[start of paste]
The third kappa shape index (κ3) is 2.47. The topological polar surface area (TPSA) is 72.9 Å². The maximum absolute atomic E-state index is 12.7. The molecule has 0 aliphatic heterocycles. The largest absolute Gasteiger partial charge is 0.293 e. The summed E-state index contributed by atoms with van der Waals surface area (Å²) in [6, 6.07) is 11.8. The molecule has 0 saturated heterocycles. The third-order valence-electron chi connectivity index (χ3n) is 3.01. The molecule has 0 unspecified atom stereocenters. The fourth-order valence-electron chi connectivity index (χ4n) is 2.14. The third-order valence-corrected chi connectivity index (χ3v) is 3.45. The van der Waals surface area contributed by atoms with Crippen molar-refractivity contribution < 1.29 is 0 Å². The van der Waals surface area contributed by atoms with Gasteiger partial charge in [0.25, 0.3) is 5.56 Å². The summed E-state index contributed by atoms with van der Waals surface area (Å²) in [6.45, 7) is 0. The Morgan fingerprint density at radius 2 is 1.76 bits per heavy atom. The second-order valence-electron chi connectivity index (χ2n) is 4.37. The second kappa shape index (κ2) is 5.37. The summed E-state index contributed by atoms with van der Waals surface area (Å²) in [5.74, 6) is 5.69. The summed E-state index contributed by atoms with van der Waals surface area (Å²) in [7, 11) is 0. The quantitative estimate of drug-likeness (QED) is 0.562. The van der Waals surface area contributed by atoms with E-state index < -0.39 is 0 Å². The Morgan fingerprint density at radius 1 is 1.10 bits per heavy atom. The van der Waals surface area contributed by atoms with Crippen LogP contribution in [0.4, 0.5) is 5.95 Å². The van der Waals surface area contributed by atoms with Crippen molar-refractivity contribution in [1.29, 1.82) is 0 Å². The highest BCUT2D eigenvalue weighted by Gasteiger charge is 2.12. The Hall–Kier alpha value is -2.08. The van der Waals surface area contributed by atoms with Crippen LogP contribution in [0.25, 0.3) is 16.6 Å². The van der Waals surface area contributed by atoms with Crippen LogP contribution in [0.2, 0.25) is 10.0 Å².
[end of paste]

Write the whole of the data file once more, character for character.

The third kappa shape index (κ3) is 2.47. The topological polar surface area (TPSA) is 72.9 Å². The maximum absolute atomic E-state index is 12.7. The molecule has 0 aliphatic heterocycles. The largest absolute Gasteiger partial charge is 0.293 e. The summed E-state index contributed by atoms with van der Waals surface area (Å²) in [6, 6.07) is 11.8. The molecule has 0 saturated heterocycles. The third-order valence-electron chi connectivity index (χ3n) is 3.01. The molecule has 0 unspecified atom stereocenters. The fourth-order valence-electron chi connectivity index (χ4n) is 2.14. The third-order valence-corrected chi connectivity index (χ3v) is 3.45. The van der Waals surface area contributed by atoms with Crippen molar-refractivity contribution < 1.29 is 0 Å². The van der Waals surface area contributed by atoms with Gasteiger partial charge in [0.25, 0.3) is 5.56 Å². The summed E-state index contributed by atoms with van der Waals surface area (Å²) in [6.45, 7) is 0. The Morgan fingerprint density at radius 2 is 1.76 bits per heavy atom. The second-order valence-electron chi connectivity index (χ2n) is 4.37. The second kappa shape index (κ2) is 5.37. The summed E-state index contributed by atoms with van der Waals surface area (Å²) in [5.74, 6) is 5.69. The summed E-state index contributed by atoms with van der Waals surface area (Å²) in [7, 11) is 0. The quantitative estimate of drug-likeness (QED) is 0.562. The van der Waals surface area contributed by atoms with E-state index < -0.39 is 0 Å². The Morgan fingerprint density at radius 1 is 1.10 bits per heavy atom. The van der Waals surface area contributed by atoms with Crippen LogP contribution in [0.4, 0.5) is 5.95 Å². The van der Waals surface area contributed by atoms with Crippen molar-refractivity contribution in [1.29, 1.82) is 0 Å². The highest BCUT2D eigenvalue weighted by Gasteiger charge is 2.12. The Hall–Kier alpha value is -2.08. The van der Waals surface area contributed by atoms with Crippen LogP contribution in [0.25, 0.3) is 16.6 Å². The van der Waals surface area contributed by atoms with Crippen LogP contribution in [0.2, 0.25) is 10.0 Å².